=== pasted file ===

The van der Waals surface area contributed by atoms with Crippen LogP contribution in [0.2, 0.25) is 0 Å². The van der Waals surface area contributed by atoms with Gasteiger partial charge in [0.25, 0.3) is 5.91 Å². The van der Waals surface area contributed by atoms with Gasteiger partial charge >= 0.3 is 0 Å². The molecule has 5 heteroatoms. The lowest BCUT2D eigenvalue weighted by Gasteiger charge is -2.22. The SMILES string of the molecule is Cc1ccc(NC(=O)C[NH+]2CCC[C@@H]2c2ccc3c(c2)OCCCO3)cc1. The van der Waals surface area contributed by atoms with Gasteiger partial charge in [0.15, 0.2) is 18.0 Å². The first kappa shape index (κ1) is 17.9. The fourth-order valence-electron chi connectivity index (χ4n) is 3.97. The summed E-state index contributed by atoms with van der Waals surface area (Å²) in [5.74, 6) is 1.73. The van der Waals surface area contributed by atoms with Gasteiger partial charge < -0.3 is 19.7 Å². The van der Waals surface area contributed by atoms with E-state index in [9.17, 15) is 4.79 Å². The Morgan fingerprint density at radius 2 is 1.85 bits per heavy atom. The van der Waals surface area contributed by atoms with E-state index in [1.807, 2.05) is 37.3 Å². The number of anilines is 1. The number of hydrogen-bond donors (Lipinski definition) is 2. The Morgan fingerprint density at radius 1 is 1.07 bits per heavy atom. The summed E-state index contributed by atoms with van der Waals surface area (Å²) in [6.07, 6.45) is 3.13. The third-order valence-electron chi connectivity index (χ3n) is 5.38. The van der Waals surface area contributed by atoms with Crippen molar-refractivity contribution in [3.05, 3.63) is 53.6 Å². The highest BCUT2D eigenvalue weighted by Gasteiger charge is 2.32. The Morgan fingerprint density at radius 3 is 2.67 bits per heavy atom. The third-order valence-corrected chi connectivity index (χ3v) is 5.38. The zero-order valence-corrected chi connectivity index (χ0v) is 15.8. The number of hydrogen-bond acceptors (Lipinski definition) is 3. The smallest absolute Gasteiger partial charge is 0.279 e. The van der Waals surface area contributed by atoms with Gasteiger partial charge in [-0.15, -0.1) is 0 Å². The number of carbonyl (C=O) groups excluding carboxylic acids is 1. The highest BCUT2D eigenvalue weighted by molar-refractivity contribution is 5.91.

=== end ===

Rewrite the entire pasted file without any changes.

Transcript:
The van der Waals surface area contributed by atoms with Crippen LogP contribution in [0.2, 0.25) is 0 Å². The van der Waals surface area contributed by atoms with Gasteiger partial charge in [0.25, 0.3) is 5.91 Å². The van der Waals surface area contributed by atoms with Gasteiger partial charge >= 0.3 is 0 Å². The molecule has 5 heteroatoms. The lowest BCUT2D eigenvalue weighted by Gasteiger charge is -2.22. The SMILES string of the molecule is Cc1ccc(NC(=O)C[NH+]2CCC[C@@H]2c2ccc3c(c2)OCCCO3)cc1. The van der Waals surface area contributed by atoms with Gasteiger partial charge in [0.15, 0.2) is 18.0 Å². The first kappa shape index (κ1) is 17.9. The fourth-order valence-electron chi connectivity index (χ4n) is 3.97. The summed E-state index contributed by atoms with van der Waals surface area (Å²) in [5.74, 6) is 1.73. The van der Waals surface area contributed by atoms with Gasteiger partial charge < -0.3 is 19.7 Å². The van der Waals surface area contributed by atoms with E-state index in [9.17, 15) is 4.79 Å². The Morgan fingerprint density at radius 2 is 1.85 bits per heavy atom. The van der Waals surface area contributed by atoms with E-state index in [1.807, 2.05) is 37.3 Å². The number of anilines is 1. The number of hydrogen-bond donors (Lipinski definition) is 2. The Morgan fingerprint density at radius 1 is 1.07 bits per heavy atom. The summed E-state index contributed by atoms with van der Waals surface area (Å²) in [6.07, 6.45) is 3.13. The third-order valence-electron chi connectivity index (χ3n) is 5.38. The van der Waals surface area contributed by atoms with Crippen molar-refractivity contribution in [3.05, 3.63) is 53.6 Å². The highest BCUT2D eigenvalue weighted by Gasteiger charge is 2.32. The Morgan fingerprint density at radius 3 is 2.67 bits per heavy atom. The third-order valence-corrected chi connectivity index (χ3v) is 5.38. The zero-order valence-corrected chi connectivity index (χ0v) is 15.8. The number of hydrogen-bond acceptors (Lipinski definition) is 3. The smallest absolute Gasteiger partial charge is 0.279 e. The van der Waals surface area contributed by atoms with Gasteiger partial charge in [-0.15, -0.1) is 0 Å². The number of carbonyl (C=O) groups excluding carboxylic acids is 1. The highest BCUT2D eigenvalue weighted by molar-refractivity contribution is 5.91.